Changing patterns e.g. water ripples.  This can provide a pleasing pseudo-abstract pattern that varies each time you view the digital picture frame.  If the image display time is e.g. 10 seconds, the sequence may not repeat for hours/days.



Another example is a pan of a tree trunk. This sequence works well on a portrait oriented display.  It is also an example of the variety associated with a subject, i.e. one paper image may have been presented in the past, but via an electronic display, we can add many images that better capture the tree trunk variety.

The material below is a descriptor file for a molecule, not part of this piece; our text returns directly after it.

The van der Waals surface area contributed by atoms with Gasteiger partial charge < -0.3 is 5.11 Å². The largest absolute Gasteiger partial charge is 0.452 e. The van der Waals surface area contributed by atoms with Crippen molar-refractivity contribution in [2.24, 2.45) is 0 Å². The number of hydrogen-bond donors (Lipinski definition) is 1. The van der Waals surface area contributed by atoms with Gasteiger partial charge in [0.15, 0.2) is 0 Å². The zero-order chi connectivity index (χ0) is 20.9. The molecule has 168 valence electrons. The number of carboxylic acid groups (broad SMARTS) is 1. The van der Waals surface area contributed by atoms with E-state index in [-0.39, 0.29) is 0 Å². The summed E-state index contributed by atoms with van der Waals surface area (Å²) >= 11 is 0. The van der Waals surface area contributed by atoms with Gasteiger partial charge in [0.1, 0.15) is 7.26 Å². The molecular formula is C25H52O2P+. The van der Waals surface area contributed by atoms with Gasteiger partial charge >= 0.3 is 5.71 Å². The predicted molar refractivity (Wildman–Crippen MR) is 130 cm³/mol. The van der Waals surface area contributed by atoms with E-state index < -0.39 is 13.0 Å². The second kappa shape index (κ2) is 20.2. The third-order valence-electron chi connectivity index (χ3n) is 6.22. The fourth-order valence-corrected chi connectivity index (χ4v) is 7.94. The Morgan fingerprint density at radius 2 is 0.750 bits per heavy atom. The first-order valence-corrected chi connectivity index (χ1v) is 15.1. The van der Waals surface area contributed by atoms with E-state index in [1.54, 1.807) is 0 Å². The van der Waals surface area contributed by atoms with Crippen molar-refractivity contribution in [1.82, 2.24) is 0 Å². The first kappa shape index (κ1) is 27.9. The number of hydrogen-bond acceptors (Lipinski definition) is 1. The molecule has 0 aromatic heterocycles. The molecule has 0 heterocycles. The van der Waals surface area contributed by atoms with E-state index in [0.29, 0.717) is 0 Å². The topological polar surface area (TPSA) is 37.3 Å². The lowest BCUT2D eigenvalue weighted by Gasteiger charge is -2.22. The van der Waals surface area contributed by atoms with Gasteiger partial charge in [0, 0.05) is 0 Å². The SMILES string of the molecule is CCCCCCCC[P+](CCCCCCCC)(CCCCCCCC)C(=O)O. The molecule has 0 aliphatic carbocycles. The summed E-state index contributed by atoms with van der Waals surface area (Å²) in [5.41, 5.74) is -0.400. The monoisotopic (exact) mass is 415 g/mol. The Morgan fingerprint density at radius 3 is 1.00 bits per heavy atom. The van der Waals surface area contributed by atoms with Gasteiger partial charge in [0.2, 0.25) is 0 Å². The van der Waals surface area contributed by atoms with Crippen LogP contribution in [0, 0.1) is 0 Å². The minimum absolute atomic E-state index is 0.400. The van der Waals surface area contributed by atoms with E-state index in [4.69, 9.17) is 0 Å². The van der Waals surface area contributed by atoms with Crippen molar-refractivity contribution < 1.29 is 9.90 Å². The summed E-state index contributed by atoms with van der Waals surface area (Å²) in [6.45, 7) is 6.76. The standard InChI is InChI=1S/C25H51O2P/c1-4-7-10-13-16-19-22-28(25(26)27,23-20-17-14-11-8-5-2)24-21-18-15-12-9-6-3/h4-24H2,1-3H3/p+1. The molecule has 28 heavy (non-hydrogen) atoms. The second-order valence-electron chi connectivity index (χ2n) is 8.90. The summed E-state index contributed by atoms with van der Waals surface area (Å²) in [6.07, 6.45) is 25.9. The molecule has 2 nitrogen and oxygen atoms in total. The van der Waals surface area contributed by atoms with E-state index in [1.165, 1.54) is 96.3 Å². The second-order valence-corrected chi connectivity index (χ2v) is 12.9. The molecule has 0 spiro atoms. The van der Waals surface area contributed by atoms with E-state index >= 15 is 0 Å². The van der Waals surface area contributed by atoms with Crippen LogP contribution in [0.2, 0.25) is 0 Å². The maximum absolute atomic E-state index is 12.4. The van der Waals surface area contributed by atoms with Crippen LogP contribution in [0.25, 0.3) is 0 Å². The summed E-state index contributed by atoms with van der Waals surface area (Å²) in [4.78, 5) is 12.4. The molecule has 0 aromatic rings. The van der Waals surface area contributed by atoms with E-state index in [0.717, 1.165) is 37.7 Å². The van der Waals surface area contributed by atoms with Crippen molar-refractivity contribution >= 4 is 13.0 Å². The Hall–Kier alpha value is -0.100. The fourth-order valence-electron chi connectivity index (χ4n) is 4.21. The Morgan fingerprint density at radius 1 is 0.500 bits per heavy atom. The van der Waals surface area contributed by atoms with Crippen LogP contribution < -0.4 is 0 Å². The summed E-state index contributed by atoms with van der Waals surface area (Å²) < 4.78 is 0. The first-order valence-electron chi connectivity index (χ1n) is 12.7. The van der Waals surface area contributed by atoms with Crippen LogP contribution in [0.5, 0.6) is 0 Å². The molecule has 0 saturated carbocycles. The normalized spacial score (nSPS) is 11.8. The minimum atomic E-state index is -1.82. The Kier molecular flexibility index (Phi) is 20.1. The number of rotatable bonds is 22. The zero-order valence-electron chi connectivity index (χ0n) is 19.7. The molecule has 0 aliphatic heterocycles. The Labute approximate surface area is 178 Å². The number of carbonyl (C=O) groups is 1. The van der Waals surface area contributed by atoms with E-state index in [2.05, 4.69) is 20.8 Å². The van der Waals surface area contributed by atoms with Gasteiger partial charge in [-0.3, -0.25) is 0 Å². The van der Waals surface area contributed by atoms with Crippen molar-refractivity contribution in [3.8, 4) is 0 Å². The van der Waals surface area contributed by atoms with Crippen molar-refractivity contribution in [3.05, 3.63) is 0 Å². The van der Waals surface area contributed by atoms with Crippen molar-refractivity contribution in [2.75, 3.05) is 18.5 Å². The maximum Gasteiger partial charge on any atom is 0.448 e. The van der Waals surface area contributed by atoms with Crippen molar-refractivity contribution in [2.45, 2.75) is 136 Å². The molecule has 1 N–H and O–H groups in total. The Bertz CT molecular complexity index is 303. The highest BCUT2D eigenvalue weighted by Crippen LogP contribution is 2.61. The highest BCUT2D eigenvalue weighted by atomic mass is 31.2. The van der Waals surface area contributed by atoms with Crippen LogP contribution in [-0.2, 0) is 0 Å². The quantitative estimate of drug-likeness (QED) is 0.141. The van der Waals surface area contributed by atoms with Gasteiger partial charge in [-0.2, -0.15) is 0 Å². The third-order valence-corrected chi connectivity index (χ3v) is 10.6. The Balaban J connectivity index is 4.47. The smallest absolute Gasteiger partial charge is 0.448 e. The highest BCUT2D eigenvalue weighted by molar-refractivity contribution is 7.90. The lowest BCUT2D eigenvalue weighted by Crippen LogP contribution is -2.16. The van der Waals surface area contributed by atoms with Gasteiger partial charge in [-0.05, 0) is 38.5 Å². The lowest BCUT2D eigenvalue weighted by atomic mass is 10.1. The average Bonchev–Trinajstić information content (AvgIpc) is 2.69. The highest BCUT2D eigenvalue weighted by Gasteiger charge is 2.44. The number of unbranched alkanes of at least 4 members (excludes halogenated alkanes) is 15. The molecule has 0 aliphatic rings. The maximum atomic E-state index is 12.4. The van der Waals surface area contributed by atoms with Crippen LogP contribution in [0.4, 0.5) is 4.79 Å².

Here is another example of a tree trunk.  The version I use consists of some 2,400 images displayed with a delay of 5 seconds.  The sequence takes about 3 hours to repeat. The change between images is only perceptible if you look very closely.












This is a close-up of some rusted iron. This works best as a slowly changing image sequence (10 seconds – 50 minutes to repeat).  Using the electronic display allows 300 separate views of the iron detail in contrast to a single paper print image that misses the variety.